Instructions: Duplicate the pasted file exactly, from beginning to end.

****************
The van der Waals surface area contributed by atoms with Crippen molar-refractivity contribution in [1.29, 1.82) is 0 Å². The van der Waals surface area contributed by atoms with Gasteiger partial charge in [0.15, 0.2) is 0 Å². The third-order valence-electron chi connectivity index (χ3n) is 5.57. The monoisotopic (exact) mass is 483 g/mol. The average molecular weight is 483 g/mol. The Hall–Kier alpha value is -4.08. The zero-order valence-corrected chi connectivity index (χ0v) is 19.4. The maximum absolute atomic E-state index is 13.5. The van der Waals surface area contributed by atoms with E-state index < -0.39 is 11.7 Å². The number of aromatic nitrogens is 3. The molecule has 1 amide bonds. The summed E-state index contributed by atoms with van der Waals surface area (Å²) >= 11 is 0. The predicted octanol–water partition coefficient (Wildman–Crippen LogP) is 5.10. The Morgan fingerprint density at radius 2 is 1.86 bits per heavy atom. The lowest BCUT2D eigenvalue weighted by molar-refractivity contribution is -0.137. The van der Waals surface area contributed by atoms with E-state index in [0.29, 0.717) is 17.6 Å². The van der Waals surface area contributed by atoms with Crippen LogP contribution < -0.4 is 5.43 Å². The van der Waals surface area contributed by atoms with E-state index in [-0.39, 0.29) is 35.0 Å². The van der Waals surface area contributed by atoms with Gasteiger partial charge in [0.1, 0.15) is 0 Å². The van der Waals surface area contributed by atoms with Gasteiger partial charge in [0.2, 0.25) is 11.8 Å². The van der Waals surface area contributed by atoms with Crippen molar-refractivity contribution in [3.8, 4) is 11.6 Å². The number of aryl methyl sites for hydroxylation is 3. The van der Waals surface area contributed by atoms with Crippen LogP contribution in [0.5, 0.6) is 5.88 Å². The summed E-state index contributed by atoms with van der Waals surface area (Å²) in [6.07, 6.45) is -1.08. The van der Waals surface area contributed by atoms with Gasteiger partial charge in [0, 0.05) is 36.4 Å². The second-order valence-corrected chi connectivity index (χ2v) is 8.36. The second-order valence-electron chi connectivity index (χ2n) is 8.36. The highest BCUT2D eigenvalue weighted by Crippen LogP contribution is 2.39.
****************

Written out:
The van der Waals surface area contributed by atoms with Crippen molar-refractivity contribution in [1.29, 1.82) is 0 Å². The van der Waals surface area contributed by atoms with Gasteiger partial charge in [0.15, 0.2) is 0 Å². The third-order valence-electron chi connectivity index (χ3n) is 5.57. The monoisotopic (exact) mass is 483 g/mol. The average molecular weight is 483 g/mol. The Hall–Kier alpha value is -4.08. The zero-order valence-corrected chi connectivity index (χ0v) is 19.4. The maximum absolute atomic E-state index is 13.5. The van der Waals surface area contributed by atoms with E-state index < -0.39 is 11.7 Å². The number of aromatic nitrogens is 3. The molecule has 1 amide bonds. The summed E-state index contributed by atoms with van der Waals surface area (Å²) >= 11 is 0. The predicted octanol–water partition coefficient (Wildman–Crippen LogP) is 5.10. The Morgan fingerprint density at radius 2 is 1.86 bits per heavy atom. The lowest BCUT2D eigenvalue weighted by molar-refractivity contribution is -0.137. The van der Waals surface area contributed by atoms with E-state index in [0.29, 0.717) is 17.6 Å². The van der Waals surface area contributed by atoms with Crippen LogP contribution < -0.4 is 5.43 Å². The van der Waals surface area contributed by atoms with E-state index in [-0.39, 0.29) is 35.0 Å². The van der Waals surface area contributed by atoms with Gasteiger partial charge in [0.1, 0.15) is 0 Å². The van der Waals surface area contributed by atoms with Gasteiger partial charge in [0.2, 0.25) is 11.8 Å². The van der Waals surface area contributed by atoms with Crippen molar-refractivity contribution in [3.8, 4) is 11.6 Å². The number of aryl methyl sites for hydroxylation is 3. The van der Waals surface area contributed by atoms with Crippen LogP contribution in [0.5, 0.6) is 5.88 Å². The summed E-state index contributed by atoms with van der Waals surface area (Å²) in [6.07, 6.45) is -1.08. The van der Waals surface area contributed by atoms with Gasteiger partial charge in [0, 0.05) is 36.4 Å². The second-order valence-corrected chi connectivity index (χ2v) is 8.36. The second-order valence-electron chi connectivity index (χ2n) is 8.36. The highest BCUT2D eigenvalue weighted by Crippen LogP contribution is 2.39.